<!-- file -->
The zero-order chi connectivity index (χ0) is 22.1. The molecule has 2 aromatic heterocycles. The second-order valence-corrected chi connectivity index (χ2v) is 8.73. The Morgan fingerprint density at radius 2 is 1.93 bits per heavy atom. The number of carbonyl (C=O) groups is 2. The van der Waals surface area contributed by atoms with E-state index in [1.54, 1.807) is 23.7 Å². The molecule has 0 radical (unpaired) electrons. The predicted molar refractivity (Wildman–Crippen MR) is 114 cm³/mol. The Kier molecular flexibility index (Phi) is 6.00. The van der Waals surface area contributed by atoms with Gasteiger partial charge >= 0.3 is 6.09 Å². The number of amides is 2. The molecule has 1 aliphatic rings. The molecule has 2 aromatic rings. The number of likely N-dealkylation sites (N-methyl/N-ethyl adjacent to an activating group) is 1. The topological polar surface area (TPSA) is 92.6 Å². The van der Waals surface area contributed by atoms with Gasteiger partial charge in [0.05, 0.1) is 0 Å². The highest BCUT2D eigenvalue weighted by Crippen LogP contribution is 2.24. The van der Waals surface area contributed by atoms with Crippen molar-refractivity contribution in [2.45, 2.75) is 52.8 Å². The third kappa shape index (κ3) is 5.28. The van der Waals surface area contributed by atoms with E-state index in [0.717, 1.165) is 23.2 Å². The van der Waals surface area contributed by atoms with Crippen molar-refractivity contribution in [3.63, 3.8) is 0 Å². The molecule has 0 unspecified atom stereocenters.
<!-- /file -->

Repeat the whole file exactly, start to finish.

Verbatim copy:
The zero-order chi connectivity index (χ0) is 22.1. The molecule has 2 aromatic heterocycles. The second-order valence-corrected chi connectivity index (χ2v) is 8.73. The Morgan fingerprint density at radius 2 is 1.93 bits per heavy atom. The number of carbonyl (C=O) groups is 2. The van der Waals surface area contributed by atoms with E-state index in [1.54, 1.807) is 23.7 Å². The molecule has 0 radical (unpaired) electrons. The predicted molar refractivity (Wildman–Crippen MR) is 114 cm³/mol. The Kier molecular flexibility index (Phi) is 6.00. The van der Waals surface area contributed by atoms with Gasteiger partial charge >= 0.3 is 6.09 Å². The number of amides is 2. The molecule has 1 aliphatic rings. The molecule has 2 aromatic rings. The number of likely N-dealkylation sites (N-methyl/N-ethyl adjacent to an activating group) is 1. The topological polar surface area (TPSA) is 92.6 Å². The van der Waals surface area contributed by atoms with Gasteiger partial charge in [0.05, 0.1) is 0 Å². The highest BCUT2D eigenvalue weighted by Crippen LogP contribution is 2.24. The van der Waals surface area contributed by atoms with Crippen molar-refractivity contribution in [2.45, 2.75) is 52.8 Å². The third kappa shape index (κ3) is 5.28. The van der Waals surface area contributed by atoms with E-state index in [0.717, 1.165) is 23.2 Å². The van der Waals surface area contributed by atoms with Crippen molar-refractivity contribution in [3.63, 3.8) is 0 Å². The molecule has 0 unspecified atom stereocenters.